The term stays does appear in the records from the middle of the century, however, it always refers to the stiffening in the garments that are being made – not to the garments themselves. Artisan’s bills will often quote a total price for the garment and then break down the price of each component of that garment. For example, a tailor’s bill might look something like this:

A pair of bodies of crimson satin bodies with silver lace ______ 00 – 00 – 00
for 1 yard 1/2 of silk at 11s the yard ________ 00 – 00 – 00
for calico to the lining __________ 00 – 00 – 00
for silver lace to them __________ 00 – 00 – 00
for stayes and stiffenings __________ 00 – 00 – 00
for making and furnishing ___________ 00-00-00

Therefore, “stayes and stiffenings” refers to the materials used to stiffen these garments like whalebone, not to the actual garment itself. Additionally, “stays” referring to stiffening does not just appear in women’s clothing bills. I have also found references to “stay and buckram” in tailoring bills for menswear, such as a suit and coat from 1680 on this occasion.

This is why in my own research I use the terminology “bodies” or “pair of bodies” when I refer to these garments that would later come to be called stays and corsets. For me it is important to use the terminology that was used at the time, otherwise we are placing slightly anachronistic modern assumptions onto this clothing. This becomes especially important when it comes to answering the next question of this blog entry regarding the ambiguity of bodies as under or outer wear in the seventeenth century.

 

Underwear or Outerwear?

giphy

As you can probably tell the early modern term “bodies” sounds an awful lot like the modern term “bodice”, and that is because the term bodice is derived from bodies! Anybody who has read early modern English sources before knows that there was little to no standardised spelling at the time, and so words were regularly spelled different ways (even when they were only sentences apart). Thus, these are terms that are regularly conflated and used interchangeably in the archival sources from this century.

Variations in spelling included: bodies, bodyes, bodis, bodice, boddisses, etc. “I” and “Y” were interchangeable vowels in the sixteenth and seventeenth centuries so “bodys” could be spelt “bodis” and then “bodis” spelt “bodice” (so bodys = bodis = bodice, confused yet?). So there appears to be no rhyme or reason for most of the century as to what a “bodie” is vs a “bodice”, or whether one is an under garment or an outer garment.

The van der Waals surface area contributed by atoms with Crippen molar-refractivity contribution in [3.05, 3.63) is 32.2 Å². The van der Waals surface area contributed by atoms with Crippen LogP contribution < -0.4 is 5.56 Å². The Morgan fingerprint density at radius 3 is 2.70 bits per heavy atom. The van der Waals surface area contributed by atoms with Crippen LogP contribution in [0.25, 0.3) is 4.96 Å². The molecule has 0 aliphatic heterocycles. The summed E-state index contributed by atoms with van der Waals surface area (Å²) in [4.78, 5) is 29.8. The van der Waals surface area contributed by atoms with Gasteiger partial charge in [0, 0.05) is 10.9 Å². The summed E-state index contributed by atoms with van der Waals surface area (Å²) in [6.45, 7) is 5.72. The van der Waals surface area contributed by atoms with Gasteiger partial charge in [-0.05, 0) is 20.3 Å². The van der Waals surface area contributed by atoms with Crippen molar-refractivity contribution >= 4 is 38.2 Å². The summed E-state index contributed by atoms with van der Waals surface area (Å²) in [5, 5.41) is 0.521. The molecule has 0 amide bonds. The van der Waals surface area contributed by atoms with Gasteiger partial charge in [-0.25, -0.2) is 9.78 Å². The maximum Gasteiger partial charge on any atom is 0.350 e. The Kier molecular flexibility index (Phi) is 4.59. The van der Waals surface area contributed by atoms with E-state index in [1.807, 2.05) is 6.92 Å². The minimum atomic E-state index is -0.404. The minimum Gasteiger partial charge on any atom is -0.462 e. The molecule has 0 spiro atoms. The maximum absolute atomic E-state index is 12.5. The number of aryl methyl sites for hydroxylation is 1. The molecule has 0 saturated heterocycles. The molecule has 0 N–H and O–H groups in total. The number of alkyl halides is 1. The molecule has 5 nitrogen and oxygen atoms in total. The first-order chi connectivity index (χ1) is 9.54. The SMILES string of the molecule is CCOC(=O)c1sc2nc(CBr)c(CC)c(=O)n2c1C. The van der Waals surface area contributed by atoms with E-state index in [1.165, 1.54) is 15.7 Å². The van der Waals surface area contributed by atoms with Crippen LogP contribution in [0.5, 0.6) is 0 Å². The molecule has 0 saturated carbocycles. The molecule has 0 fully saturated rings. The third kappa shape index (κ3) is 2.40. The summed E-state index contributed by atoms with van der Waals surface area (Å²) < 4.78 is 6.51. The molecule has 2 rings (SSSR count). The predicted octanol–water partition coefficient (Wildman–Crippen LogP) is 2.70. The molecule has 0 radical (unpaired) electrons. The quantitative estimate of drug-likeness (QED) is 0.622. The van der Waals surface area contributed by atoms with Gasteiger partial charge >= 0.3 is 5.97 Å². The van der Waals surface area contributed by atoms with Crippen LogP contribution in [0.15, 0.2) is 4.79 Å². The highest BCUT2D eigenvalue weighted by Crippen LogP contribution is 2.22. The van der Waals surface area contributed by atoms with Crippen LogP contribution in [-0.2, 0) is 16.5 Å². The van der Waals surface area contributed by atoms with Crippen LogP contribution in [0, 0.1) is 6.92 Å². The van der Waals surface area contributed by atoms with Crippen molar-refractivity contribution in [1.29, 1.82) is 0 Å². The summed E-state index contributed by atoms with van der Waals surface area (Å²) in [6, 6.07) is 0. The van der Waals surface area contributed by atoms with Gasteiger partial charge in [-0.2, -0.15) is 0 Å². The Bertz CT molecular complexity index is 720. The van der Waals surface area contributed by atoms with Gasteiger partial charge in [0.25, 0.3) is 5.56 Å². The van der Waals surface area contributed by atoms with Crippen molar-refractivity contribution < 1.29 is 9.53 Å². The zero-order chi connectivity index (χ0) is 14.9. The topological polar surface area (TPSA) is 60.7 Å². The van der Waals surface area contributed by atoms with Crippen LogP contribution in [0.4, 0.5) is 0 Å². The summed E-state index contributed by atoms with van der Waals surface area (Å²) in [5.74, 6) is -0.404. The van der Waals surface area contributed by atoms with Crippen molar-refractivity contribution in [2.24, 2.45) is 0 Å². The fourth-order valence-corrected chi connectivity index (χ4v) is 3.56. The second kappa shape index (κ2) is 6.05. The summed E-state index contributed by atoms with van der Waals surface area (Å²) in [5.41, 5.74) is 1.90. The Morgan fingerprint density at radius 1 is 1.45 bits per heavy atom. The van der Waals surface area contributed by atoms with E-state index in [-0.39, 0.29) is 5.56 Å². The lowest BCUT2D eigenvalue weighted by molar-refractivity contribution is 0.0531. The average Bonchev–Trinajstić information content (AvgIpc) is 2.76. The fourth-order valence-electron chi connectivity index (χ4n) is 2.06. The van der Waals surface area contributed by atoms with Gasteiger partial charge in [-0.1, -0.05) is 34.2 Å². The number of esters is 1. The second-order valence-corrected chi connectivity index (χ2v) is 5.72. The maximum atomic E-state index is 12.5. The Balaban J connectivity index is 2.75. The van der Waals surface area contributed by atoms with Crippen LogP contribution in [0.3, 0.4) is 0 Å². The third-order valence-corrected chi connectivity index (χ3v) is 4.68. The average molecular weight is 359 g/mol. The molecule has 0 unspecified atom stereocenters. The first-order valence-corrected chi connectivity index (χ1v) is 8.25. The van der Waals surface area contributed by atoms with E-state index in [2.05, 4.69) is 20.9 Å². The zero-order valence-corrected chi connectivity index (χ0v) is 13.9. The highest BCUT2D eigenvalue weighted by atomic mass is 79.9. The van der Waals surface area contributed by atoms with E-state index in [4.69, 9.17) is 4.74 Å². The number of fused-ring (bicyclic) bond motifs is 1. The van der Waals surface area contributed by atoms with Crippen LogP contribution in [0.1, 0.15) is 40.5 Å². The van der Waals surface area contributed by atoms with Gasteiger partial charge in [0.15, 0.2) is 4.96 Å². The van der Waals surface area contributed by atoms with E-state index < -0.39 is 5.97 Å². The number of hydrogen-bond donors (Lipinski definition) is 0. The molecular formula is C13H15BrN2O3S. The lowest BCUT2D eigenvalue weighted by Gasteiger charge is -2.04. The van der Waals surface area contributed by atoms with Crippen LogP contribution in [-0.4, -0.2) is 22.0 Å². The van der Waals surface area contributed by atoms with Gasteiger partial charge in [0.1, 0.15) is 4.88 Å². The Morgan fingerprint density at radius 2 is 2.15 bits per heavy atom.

In the seventeenth century there was no firm distinction between under and outer wear as we see in later centuries when it came to bodies, or other items of women’s dress like petticoats. So “bodies” could be either outerwear or underwear, it all depended on a woman’s social status, the occasion she was dressing for, or maybe her own personal taste. Some surviving bodies from this century contain detachable sleeves (that are laced on with points), indicating that the uses of this garment were flexible, and its use could be easily manipulated depending on the situation it was worn in. Detachable sleeves were also worn in earlier Elizabethan petticoats (see more about that here).

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Bodies with detachable sleeves, pink watered silk trimmed with pink silk taffeta ribbons, English, c. 1660-1670. Victorian and Albert Museum, London

Detachable sleeves on elaborate bodies may have been worn with a matching skirt to form a gown, but on other occasions the sleeves may have been taken off and the bodies worn underneath what we would now call a jacket (but at the time was known as a waistcoat).

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1660s Gown containing a pair of bodies with detachable sleeves. Reconstruction by Sarah A Bendall

The particular decade of the seventeenth century being investigated is also important. For example, the 1660s saw the rise of the very rigid bodices that were retained for court wear in countries like France well into the eighteenth centuries. The highly boned nature of this garment meant that separately boned bodies were not needed or worn underneath. However, I would be hesitant to claim that this means that under-bodies were discarded during these centuries – as this highly boned style was not universally worn, nor would it have been worn all the time, even by elite women.

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Ivory Satin Bodice, English, c. 1660-1669. Victorian and Albert Museum, London